For some reason talk of DevOps and culture can spark heated debate. Some contend DevOps is mostly all about culture, others say it comes down to the tools that enable collaboration. Some say it’s all about building the right processes. What if, to differing degrees, they are all right? Right. It can be a silly debate, especially when some argue that one of the three is more important than the other. After interviewing developers, operations, management, industry analysts, vendors, and IT managers I’ve concluded that building continuous collaboration and improvement culture is about the proper orchestration of people, process, and technology.
It’s about tearing down barriers between operations and development teams and getting better individually and collectively. But what does it take to achieve a culture of continuous improvement and collaboration? Over the past 18 months I’ve noticed a few common threads that repeatedly surface in these conversations about getting there, and want to share them here. This is not meant to be an exclusive list in such a complex topic as organizational change, but a way to spark some though and conversation on the subject.
Here they are in no particular order:
This sounds simple, but teams that work together tend to play and talk together – and it ends there. There is very little play and talk with other teams in IT. Encourage developers and operations teams to spend time together in things that are not directly related. This can be as simple as having lunch together on a regular basis. Matt Selheimer, a regular here advised just that in our Q&A with him of DevOps and Culture Change. “One thing I recommend is to have your developers and system administrators have lunch once a week. Have your teams get to know each other better and understand each other’s work better. That’s what is important when it comes to culture change.”
Agreed. And consider adding fun get-togethers, perhaps attend conferences together, engage in outdoor activities that help to build teams. Whatever works for your people that will help to foster communication and teamwork. While important at relationship building, having lunch and attending conferences together certainly isn’t enough.
Go for a number of swift wins
Success breeds success. If you want to build momentum in your DevOps efforts, pick something that can be reasonably quickly achieved, that will also require collaboration. Set reasonable success goals and metrics, and then execute well against them. In my interview with IBM’s Dibbie Edwards on Standardizing Tools, Process, and Technology to Build DevOps Success Edwards stressed exactly that.
“If you can get some good momentum under your belt with something that really has a positive impact, then it will get other people to buy-in,” she said. The example she used here was to reduce build times.
Standardize on toolsets as well as processes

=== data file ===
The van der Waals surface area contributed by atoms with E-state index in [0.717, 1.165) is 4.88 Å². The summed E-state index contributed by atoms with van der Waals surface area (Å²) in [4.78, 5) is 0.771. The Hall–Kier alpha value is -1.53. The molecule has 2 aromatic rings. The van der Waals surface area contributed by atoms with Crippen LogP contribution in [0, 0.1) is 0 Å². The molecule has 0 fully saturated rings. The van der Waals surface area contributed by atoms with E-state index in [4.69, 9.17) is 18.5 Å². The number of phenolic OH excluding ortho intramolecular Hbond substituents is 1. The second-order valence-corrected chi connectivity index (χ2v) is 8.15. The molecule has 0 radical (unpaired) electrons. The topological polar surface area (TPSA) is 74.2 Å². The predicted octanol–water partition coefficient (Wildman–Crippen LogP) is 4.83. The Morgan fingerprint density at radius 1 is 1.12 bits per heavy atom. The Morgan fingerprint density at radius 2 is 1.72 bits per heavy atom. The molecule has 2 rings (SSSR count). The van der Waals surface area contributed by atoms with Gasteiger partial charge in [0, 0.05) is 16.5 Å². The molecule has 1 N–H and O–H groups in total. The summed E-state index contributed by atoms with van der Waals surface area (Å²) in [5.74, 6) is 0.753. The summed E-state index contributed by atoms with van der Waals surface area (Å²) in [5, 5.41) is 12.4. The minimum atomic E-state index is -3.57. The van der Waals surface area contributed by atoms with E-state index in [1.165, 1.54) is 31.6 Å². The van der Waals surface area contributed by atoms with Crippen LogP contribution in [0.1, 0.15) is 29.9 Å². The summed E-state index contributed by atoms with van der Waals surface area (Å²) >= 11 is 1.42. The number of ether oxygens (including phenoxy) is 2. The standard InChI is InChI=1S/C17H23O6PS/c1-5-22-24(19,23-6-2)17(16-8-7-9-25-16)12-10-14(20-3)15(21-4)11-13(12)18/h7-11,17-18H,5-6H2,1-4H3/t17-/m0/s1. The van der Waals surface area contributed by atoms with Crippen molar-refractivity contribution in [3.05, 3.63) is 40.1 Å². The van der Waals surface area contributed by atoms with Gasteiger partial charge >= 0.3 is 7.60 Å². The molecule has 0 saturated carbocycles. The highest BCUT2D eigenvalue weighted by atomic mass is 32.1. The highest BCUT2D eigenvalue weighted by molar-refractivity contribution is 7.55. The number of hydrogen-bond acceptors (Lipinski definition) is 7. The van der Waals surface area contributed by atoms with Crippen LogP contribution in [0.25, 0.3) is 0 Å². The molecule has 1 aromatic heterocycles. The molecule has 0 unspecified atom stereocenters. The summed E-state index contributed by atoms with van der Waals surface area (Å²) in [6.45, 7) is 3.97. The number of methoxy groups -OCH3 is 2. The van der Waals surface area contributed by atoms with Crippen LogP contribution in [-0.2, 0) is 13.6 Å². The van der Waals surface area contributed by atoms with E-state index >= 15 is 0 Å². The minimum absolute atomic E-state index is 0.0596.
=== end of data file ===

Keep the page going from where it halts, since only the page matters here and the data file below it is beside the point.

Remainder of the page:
Standardizing on tools comes with many benefits: lower costs, potentially fewer vendors to manage, and with fewer tools it’s also easier to cross train and integrate your development and management programs. But it also has a soft skill benefit, says IBM’s Edwards. “Standardization, or coming to a common way of achieving DevOps practices, is an important aspect because it gets people speaking the same languages. You’re able to have, then, a single version of the truth in terms of the viability of the project and where you’re going and you know that you’re communicating effectively,” he said.
Over time, it’s central to these efforts to build standard processes, tools, and metrics so everyone is always on the same page.
We hear a lot about the importance of empathy and DevOps. I think that’s a good thing. We need to be reminded at times that it’s vital that we try to see the world from the perspective of our customers and those we are working for. When it comes to DevOps, we are also talking about building empathy with those we are work with. “It’s all about effective empathetic communication,” said David Mortman is a recent interview. “Empathy is the killer app of DevOps. Many times we speak about the technical benefits, but the thing that makes all the stuff work is the ability to breakdown the silos. Break down the “It’s us versus them” mentality.”
“Effective empathetic communication is also about creating a blameless postmortem-we’re looking at outcomes not blame,” Mortman said. “And making this about blame and coaches and tools and just getting to a place of “How can I help us all succeed.”
Don’t push culture change for sake of culture change
There is a lot of talk about the need for culture change as a central theme to DevOps. And building a collaborative culture is part of it, but organizations just don’t flip a switch and decree themselves a new culture. It takes the conversation, the momentum building, standardizing on tools and processes, and an understanding of the challenges and motivations of others on different teams. But it also takes good leadership, and training, and the right types of IT management incentives. Benjamin Wootton covered this in Why I Dislike the Term DevOps Culture. He goes into more detail about how taking affirmative actions will help to build and foster the collaborative culture the organization wants.
That’s probably one of the most important considerations of all when it comes to building a culture of collaboration. Culture is something that grows from within the right environment; it’s not something that is implemented upon it.